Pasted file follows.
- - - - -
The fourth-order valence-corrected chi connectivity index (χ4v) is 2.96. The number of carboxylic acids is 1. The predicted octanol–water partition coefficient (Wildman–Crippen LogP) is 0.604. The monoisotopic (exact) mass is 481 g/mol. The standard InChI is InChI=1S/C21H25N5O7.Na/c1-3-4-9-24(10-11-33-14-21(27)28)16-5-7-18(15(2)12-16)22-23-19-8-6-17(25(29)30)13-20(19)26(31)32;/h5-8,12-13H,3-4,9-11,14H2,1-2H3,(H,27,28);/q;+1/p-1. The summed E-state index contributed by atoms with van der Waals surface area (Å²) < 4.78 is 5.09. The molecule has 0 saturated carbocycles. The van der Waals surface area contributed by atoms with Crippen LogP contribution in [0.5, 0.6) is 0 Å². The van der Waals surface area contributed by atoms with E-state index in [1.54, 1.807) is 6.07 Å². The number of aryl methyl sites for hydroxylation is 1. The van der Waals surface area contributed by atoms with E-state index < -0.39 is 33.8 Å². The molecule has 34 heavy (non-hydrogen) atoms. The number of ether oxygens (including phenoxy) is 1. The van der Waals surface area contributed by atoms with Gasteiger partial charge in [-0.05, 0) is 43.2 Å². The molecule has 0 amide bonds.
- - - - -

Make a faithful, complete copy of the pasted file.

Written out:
The fourth-order valence-corrected chi connectivity index (χ4v) is 2.96. The number of carboxylic acids is 1. The predicted octanol–water partition coefficient (Wildman–Crippen LogP) is 0.604. The monoisotopic (exact) mass is 481 g/mol. The standard InChI is InChI=1S/C21H25N5O7.Na/c1-3-4-9-24(10-11-33-14-21(27)28)16-5-7-18(15(2)12-16)22-23-19-8-6-17(25(29)30)13-20(19)26(31)32;/h5-8,12-13H,3-4,9-11,14H2,1-2H3,(H,27,28);/q;+1/p-1. The summed E-state index contributed by atoms with van der Waals surface area (Å²) < 4.78 is 5.09. The molecule has 0 saturated carbocycles. The van der Waals surface area contributed by atoms with Crippen LogP contribution in [0.5, 0.6) is 0 Å². The van der Waals surface area contributed by atoms with E-state index in [1.54, 1.807) is 6.07 Å². The number of aryl methyl sites for hydroxylation is 1. The van der Waals surface area contributed by atoms with E-state index < -0.39 is 33.8 Å². The molecule has 34 heavy (non-hydrogen) atoms. The number of ether oxygens (including phenoxy) is 1. The van der Waals surface area contributed by atoms with Gasteiger partial charge in [-0.05, 0) is 43.2 Å². The molecule has 0 amide bonds.